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Paris Attacks - From Cartoons to Kalashnikovs

13/01/2015 12:37 GMT | Updated 13/03/2015 09:59 GMT

Without a doubt in any human heart, the atrocities meted out in Paris attacks at the offices of Charlie Hebdo and the subsequent events that included the supermarket massacre were callous and reprehensible.

It is however important to observe how group think quickly kicks in after such types of brutality, takes a hold and suddenly there's an angle, a position, a side, to the point we may even find ourselves thinking something way off kilter with the prevailing media view of 'good French cartoonists, bad French-Algerian terrorists'.

But what if we took cultural, religious and geographical bias out of the equation and de-identified both sides, making them kids in a school playground and calling one A, the other B.

If A believed in something no matter how extreme, A would still have the right to express their view. If B didn't like it, B could express theirs in return. If A didn't like what they heard and abused or aggressed in some way towards B to try and silence and overpower B to A's way of thinking, then that wouldn't be 'right'. We're clear on that.

But if B started to point the finger, ridicule, draw disrespectful images about A's position, humiliating A in front of the gathering crowd and inciting anger and revenge, would that be 'right' of B, or could that possibly be a form of abuse? Mild yes, but abuse nonetheless. We imagine A's parents would have something to say to B's teacher about the bullying A was getting in the playground for his beliefs. After all isn't bullying the child's playground term for abuse?

If either A or B became violent, causing bodily harm then they would be liable to the jurisdiction of the school rules on behaviour, and depending on the severity of the 'crime', potentially expelled.

The point is, mockery, sarcasm and satire, spoken, written, drawn or sung, are all forms of judgment, offering socially acceptable relief to those on the side of the joke but a for-definite form of abuse profoundly impactful to a foe already on the warpath.

In a parallel world where a Saudi blogger, Raif Badawi, is receiving 1000 public lashes and 10 years in prison for insulting Islam, it appears our options are to either choose to use language (and image) responsibly, OR we retaliate, by further underscoring our differences. If our view is that their views are antiquated and extreme and that ours are progressive and tolerant, we have to dig deeper to find common ground

Back to Freedom of Speech and Freedom of Expression

Much has been written about freedom of speech, Liberté, the right to voice, write or draw one's opinion.

But what if we are working with a definition of freedom of speech that can actually be used for an act of will that brings hate or vilification or ridicule at the expense of another? Is that OK, so long as we're not on the receiving end? Is that what we truly mean by democratic freedom of speech?

The act of killing is truly abhorrent and evil. But is it not also abhorrent and evil to abuse journalistically, where the sole objective is to entertain, self-aggrandise and sell copy at the expense of another, to goad and humiliate in the name of freedom of speech rather than to plant the seeds of understanding and of unity? Would that not be a more responsible form of journalism?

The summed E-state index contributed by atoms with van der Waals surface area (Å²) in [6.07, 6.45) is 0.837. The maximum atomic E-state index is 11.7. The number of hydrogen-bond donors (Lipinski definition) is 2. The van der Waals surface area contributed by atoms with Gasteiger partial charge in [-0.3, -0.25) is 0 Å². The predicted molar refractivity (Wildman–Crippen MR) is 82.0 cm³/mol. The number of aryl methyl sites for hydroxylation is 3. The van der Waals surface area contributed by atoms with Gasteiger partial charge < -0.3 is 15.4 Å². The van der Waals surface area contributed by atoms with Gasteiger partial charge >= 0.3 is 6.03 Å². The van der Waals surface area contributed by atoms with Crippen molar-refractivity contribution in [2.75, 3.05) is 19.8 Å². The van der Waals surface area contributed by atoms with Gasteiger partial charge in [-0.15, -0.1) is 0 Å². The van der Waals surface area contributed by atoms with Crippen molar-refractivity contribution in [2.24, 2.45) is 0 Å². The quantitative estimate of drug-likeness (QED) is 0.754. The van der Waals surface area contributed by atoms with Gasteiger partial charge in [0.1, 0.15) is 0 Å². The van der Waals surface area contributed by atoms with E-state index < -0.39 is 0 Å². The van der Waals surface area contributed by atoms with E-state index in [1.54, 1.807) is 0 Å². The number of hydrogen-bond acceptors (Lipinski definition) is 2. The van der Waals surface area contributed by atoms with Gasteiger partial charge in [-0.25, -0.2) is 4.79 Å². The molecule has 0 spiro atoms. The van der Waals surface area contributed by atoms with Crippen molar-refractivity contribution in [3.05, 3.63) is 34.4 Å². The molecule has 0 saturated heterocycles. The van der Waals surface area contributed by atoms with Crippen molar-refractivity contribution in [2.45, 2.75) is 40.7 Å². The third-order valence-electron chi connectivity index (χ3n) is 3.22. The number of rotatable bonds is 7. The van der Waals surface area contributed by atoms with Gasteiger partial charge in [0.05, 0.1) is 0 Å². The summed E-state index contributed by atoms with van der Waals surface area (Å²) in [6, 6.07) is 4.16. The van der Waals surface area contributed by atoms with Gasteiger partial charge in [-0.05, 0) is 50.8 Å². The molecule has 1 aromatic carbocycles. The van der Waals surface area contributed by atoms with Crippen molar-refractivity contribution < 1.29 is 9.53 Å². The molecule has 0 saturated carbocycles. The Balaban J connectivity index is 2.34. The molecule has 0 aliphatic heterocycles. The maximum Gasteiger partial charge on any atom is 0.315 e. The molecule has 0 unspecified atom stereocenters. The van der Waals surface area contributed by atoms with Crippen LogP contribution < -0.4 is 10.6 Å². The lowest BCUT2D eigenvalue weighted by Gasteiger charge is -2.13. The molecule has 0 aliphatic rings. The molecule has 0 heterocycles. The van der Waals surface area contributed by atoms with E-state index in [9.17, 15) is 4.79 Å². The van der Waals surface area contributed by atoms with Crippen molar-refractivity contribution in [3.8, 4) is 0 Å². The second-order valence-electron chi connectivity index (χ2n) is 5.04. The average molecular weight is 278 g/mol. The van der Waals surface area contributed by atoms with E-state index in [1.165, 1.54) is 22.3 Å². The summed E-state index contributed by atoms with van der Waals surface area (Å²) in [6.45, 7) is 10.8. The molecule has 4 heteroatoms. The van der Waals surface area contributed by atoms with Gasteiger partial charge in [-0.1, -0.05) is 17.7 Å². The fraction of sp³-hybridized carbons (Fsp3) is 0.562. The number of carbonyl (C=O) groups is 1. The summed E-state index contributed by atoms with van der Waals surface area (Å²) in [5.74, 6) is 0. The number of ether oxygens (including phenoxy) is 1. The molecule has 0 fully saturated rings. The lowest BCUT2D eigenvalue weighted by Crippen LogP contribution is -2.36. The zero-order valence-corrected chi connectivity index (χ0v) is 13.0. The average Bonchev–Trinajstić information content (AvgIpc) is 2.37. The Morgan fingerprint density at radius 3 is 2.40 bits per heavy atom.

Is it possible that such provocations only serve to fuel and incite further division and separation between two sets of human beings? What if, when we say what we think in a way that doesn't encourage humanity towards its natural unity but instead stimulates division, we have to experience the full responsibility for the consequences of our actions?

Not for one millisecond should anyone condone the barbaric activities of the terrorists towards their fellow humans, but what if not just one but both sides have got it untrue?

What if we're both operating under the same pernicious paradigm whether through cartoons, quips, jokes, snide remarks, judgments, brutality, violence, murder or carnage. Aren't these manifestations two sides of the same coin, just one way more extreme and socially abhorrent than the other? Like physical and psychological abuse and the way we see one as being much worse than the other, when in absolute terms, they're still one and the same thing.

Isn't it time we look deeper beyond our national, regional or religious fiefdoms, our separatist arrangements, pointing fingers, pens and guns? This pattern, Man's inhumanity to Man, has been going on for centuries just rebranded and reworked to suit the zeitgeist.

The immediate reaction to the atrocities was a call for unity. But how can unity be a unity for some and not for the All? High time we stopped rather than reverting to the comfort of business as usual conveniently burying the real truth behind the meaning of these events.

What will it take to make the paradigm shift?

Another religious crusade or a global-scale Irish Question equivalent taking its toll on generations to come, keeping us circling interminably around the same issues, with no progress in sight? Surely now is a superb opportunity to lay down the range of armaments that both sides are fighting with - from Cartoons to Kalashnikovs - and take the lid off all this to ask, 'What next?'

Are both sides so content in their comfort zone of perceived, but not true truth, that they are too arrogant to step to one side for the Truth of All and see things in a different light? Only time - of which there is plenty - will tell.

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